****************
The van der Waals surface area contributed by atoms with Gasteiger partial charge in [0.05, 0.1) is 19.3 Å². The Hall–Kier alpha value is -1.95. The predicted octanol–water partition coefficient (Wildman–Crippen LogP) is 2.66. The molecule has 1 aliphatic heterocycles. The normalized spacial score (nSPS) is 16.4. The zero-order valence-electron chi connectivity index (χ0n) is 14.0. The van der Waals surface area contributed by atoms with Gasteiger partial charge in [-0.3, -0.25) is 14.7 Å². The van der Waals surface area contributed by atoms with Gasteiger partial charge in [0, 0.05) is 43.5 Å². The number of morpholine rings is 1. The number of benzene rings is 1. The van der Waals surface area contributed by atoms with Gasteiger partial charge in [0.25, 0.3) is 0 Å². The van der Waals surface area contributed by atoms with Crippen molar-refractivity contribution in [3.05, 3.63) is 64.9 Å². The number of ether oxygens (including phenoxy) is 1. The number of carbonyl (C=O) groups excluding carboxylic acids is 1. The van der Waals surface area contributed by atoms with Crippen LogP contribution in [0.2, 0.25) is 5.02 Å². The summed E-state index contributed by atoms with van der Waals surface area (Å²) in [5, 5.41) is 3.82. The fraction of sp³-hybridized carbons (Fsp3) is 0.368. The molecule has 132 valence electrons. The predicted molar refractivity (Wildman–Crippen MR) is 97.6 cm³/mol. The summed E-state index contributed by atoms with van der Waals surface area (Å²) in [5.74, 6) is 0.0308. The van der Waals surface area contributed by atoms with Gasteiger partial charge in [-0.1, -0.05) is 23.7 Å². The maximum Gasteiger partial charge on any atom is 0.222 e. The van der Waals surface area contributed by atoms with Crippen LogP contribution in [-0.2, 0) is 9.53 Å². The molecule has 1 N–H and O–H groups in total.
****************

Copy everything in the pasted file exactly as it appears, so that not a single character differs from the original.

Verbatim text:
The van der Waals surface area contributed by atoms with Gasteiger partial charge in [0.05, 0.1) is 19.3 Å². The Hall–Kier alpha value is -1.95. The predicted octanol–water partition coefficient (Wildman–Crippen LogP) is 2.66. The molecule has 1 aliphatic heterocycles. The normalized spacial score (nSPS) is 16.4. The zero-order valence-electron chi connectivity index (χ0n) is 14.0. The van der Waals surface area contributed by atoms with Gasteiger partial charge in [-0.3, -0.25) is 14.7 Å². The van der Waals surface area contributed by atoms with Gasteiger partial charge in [0, 0.05) is 43.5 Å². The number of morpholine rings is 1. The number of benzene rings is 1. The van der Waals surface area contributed by atoms with Gasteiger partial charge in [0.25, 0.3) is 0 Å². The van der Waals surface area contributed by atoms with Crippen molar-refractivity contribution in [3.05, 3.63) is 64.9 Å². The number of ether oxygens (including phenoxy) is 1. The number of carbonyl (C=O) groups excluding carboxylic acids is 1. The van der Waals surface area contributed by atoms with Crippen LogP contribution in [0.2, 0.25) is 5.02 Å². The summed E-state index contributed by atoms with van der Waals surface area (Å²) in [5, 5.41) is 3.82. The fraction of sp³-hybridized carbons (Fsp3) is 0.368. The molecule has 132 valence electrons. The predicted molar refractivity (Wildman–Crippen MR) is 97.6 cm³/mol. The summed E-state index contributed by atoms with van der Waals surface area (Å²) in [5.74, 6) is 0.0308. The van der Waals surface area contributed by atoms with Gasteiger partial charge in [-0.1, -0.05) is 23.7 Å². The maximum Gasteiger partial charge on any atom is 0.222 e. The van der Waals surface area contributed by atoms with Crippen LogP contribution in [-0.2, 0) is 9.53 Å². The molecule has 1 N–H and O–H groups in total.